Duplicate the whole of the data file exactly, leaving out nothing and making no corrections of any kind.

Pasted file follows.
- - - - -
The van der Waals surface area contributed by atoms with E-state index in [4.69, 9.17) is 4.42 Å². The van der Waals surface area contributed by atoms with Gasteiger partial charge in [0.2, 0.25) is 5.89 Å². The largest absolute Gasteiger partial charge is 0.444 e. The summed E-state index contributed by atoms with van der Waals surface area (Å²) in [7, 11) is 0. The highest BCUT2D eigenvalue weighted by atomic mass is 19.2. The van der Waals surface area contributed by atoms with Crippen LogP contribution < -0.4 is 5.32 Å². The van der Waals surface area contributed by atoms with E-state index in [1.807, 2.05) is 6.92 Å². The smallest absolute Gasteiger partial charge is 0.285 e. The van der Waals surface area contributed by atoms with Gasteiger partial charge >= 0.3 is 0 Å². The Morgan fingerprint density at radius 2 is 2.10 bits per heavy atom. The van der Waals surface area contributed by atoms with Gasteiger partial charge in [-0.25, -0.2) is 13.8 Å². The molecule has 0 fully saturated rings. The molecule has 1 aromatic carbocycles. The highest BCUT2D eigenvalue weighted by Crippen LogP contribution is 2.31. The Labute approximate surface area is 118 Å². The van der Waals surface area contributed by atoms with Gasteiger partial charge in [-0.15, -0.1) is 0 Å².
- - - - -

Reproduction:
The van der Waals surface area contributed by atoms with E-state index in [4.69, 9.17) is 4.42 Å². The van der Waals surface area contributed by atoms with Gasteiger partial charge in [0.2, 0.25) is 5.89 Å². The largest absolute Gasteiger partial charge is 0.444 e. The summed E-state index contributed by atoms with van der Waals surface area (Å²) in [7, 11) is 0. The highest BCUT2D eigenvalue weighted by atomic mass is 19.2. The van der Waals surface area contributed by atoms with Crippen LogP contribution < -0.4 is 5.32 Å². The van der Waals surface area contributed by atoms with E-state index in [1.807, 2.05) is 6.92 Å². The smallest absolute Gasteiger partial charge is 0.285 e. The van der Waals surface area contributed by atoms with Gasteiger partial charge >= 0.3 is 0 Å². The Morgan fingerprint density at radius 2 is 2.10 bits per heavy atom. The van der Waals surface area contributed by atoms with Gasteiger partial charge in [-0.25, -0.2) is 13.8 Å². The molecule has 0 fully saturated rings. The molecule has 1 aromatic carbocycles. The highest BCUT2D eigenvalue weighted by Crippen LogP contribution is 2.31. The Labute approximate surface area is 118 Å². The van der Waals surface area contributed by atoms with Gasteiger partial charge in [-0.15, -0.1) is 0 Å².